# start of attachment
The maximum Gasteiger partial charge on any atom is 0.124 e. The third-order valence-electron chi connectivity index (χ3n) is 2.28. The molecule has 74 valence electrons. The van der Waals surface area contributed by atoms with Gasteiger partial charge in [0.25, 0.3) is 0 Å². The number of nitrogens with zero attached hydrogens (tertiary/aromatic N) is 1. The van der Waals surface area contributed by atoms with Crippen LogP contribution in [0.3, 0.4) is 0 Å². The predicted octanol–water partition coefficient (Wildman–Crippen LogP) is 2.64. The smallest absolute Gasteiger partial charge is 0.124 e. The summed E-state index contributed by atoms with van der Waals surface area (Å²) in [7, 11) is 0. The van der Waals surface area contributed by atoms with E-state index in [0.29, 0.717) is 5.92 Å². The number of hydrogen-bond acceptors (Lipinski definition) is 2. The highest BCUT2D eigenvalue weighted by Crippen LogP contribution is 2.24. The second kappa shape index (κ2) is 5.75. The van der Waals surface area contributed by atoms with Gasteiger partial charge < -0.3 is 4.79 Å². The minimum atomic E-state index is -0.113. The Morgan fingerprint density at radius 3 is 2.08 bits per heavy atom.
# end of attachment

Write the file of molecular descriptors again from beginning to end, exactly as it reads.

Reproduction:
The maximum Gasteiger partial charge on any atom is 0.124 e. The third-order valence-electron chi connectivity index (χ3n) is 2.28. The molecule has 74 valence electrons. The van der Waals surface area contributed by atoms with Gasteiger partial charge in [0.25, 0.3) is 0 Å². The number of nitrogens with zero attached hydrogens (tertiary/aromatic N) is 1. The van der Waals surface area contributed by atoms with Crippen LogP contribution in [0.3, 0.4) is 0 Å². The predicted octanol–water partition coefficient (Wildman–Crippen LogP) is 2.64. The smallest absolute Gasteiger partial charge is 0.124 e. The summed E-state index contributed by atoms with van der Waals surface area (Å²) in [7, 11) is 0. The van der Waals surface area contributed by atoms with E-state index in [0.29, 0.717) is 5.92 Å². The number of hydrogen-bond acceptors (Lipinski definition) is 2. The highest BCUT2D eigenvalue weighted by Crippen LogP contribution is 2.24. The second kappa shape index (κ2) is 5.75. The van der Waals surface area contributed by atoms with Gasteiger partial charge < -0.3 is 4.79 Å². The minimum atomic E-state index is -0.113. The Morgan fingerprint density at radius 3 is 2.08 bits per heavy atom.